Citizen Khan: The BBC should not dismiss Muslim complaints

Citizen Khan
I am not going to comment directly on the Citizen Khan program. I do not particularly care for so-called ethnic comedy shows that regurgitate out-of-date jokes and reinforce racist stereotypes. They are only sanctioned by the BBC because they lack real diversity in the organisation and are forced to scrape the bottom of the barrel in an ethnic box ticking exercise.

What concerns me is the response the BBC has given to Muslims that have decided to engage with the broadcaster to complain about the program by dismissing them as a ‘lobbying campaign’.

As a journalist that has worked within the Muslim community especially in Birmingham, I know how difficult it is to engage parts of the Muslim community when reporting. The lack of real diversity in the BBC means that the organisation is not seen as representative and international news reported by the BBC reflects badly on the organisation when local reporters hit the streets.

Because of this there is a lack of trust and unwillingness, sometimes, by local communities to talk to the BBC.

There is a wealth of talent at the BBC and there are many individuals who actually want real diversity and representation in the organisation. But, dismissing Muslim viewers who complain just because the BBC thinks there is a ‘lobbying campaign’ is both irresponsible and unfair.

The message the BBC sends out with responses like this is that Muslims do not have a legitimate right, like other groups in the UK, to complain or engage in a civil manner with the organisation.

If the BBC had any sort of contacts on the ground they would have realised that there has been a negative response from Muslims about this program.

Whether people agree with the basis of the complaints or not, they still have a right to be heard and taken seriously; 200 complaints is no small matter.

Unfortunately the BBC only wants to relay on the internet because it maybe lacks people on the ground that can gauge grassroots opinion from ethnic minority communities.

These actions also make it very difficult for BBC staff that are making efforts to engage and involve diverse communities and get real stories out.

Dismissing Muslim complaints sets efforts back in engaging communities.

I suggest the BBC retract their statement that it was a ‘lobbying campaign’, and engage with their viewers that feel upset by the program.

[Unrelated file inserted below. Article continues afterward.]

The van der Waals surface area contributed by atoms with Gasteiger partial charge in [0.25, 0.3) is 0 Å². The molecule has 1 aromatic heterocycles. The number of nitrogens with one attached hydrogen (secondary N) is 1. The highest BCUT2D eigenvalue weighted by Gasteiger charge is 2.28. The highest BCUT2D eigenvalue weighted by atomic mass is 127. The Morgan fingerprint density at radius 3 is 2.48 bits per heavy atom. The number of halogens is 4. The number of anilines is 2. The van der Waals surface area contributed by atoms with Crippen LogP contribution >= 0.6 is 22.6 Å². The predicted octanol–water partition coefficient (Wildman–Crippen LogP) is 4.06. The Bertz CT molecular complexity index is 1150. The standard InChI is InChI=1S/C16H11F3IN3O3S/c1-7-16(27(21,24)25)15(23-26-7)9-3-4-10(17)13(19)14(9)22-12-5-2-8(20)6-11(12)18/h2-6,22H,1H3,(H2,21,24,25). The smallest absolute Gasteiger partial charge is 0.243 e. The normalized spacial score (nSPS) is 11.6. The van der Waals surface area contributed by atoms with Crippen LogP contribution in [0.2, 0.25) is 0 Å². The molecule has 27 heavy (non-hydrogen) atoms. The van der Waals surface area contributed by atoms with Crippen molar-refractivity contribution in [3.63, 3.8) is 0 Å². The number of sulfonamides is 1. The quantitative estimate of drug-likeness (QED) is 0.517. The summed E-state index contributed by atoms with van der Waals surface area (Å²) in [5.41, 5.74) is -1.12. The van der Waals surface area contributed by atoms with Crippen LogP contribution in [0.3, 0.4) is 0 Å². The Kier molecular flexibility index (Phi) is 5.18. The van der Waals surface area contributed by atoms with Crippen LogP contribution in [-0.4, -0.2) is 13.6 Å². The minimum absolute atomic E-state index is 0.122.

Muslim Chess Players victims of Islamophobia, Racism and Hate

Left to right: Ibraheem aged 10, Yusuf aged 13 and Ieysaa aged 7

Left to right: Ibraheem aged 10, Yusuf aged 13 and Ieysaa aged 7

A Muslim family representing England in the European Chess Championships in Austria have alleged that they have been the victims of racism, Islamophobia and hate.  13-year-old Yusuf Bin-Suhayl was attacked and left bleeding by the mother of a fellow English competitor.

The situation was so bad for the family that they required a police escort to their hotel and tournament.

Father, Sohale Rahman has made numerous complaints to the English Chess Federation but to no avail.

Throughout the competition the Rahman family who have three children representing England have been subjected to bullying and hate crime, according to Sohale. The youngest member of the family taking part is just 7-years-old.

Mother, Tomasina Contu, was spat on when she asked the father of one English competitor not to bully her son.

“It is of no coincidence that Tomasina wears a hijab,” said husband Sohale.

The problems seem to have started from when the family asked for halal meals for themselves.

Father Sohale Rahman said, “I cannot believe my family has been subjected to so much racism and Islamophobia and the English Chess Federation has just stood by and done nothing.”

When contacted the English Chess Federation said, “We are aware of certain allegations in relation to some members of the English delegation in a youth tournament in Austria,” and that they are taking the allegations, “extremely seriously.”

The ECF also confirmed the involvement of the Austrian police.

Sohale also alleges that even after paying for the trip adequate arrangements were not made for them and no halal food was provided.

“I was just told to change hotel and find a restaurant if I did not like it,” exclaimed Sohale.

The Islamic Human Rights Commission has taken up the campaign for the Rahman family saying that they want to see those responsible for Islamophobia, “brought to justice.”

Chair of IHRC, Massoud Shadjareh, said, “This is a shocking case of racism and Islamophobia and one that should not go unnoticed, the children are so young and should not be subjected to such hate.”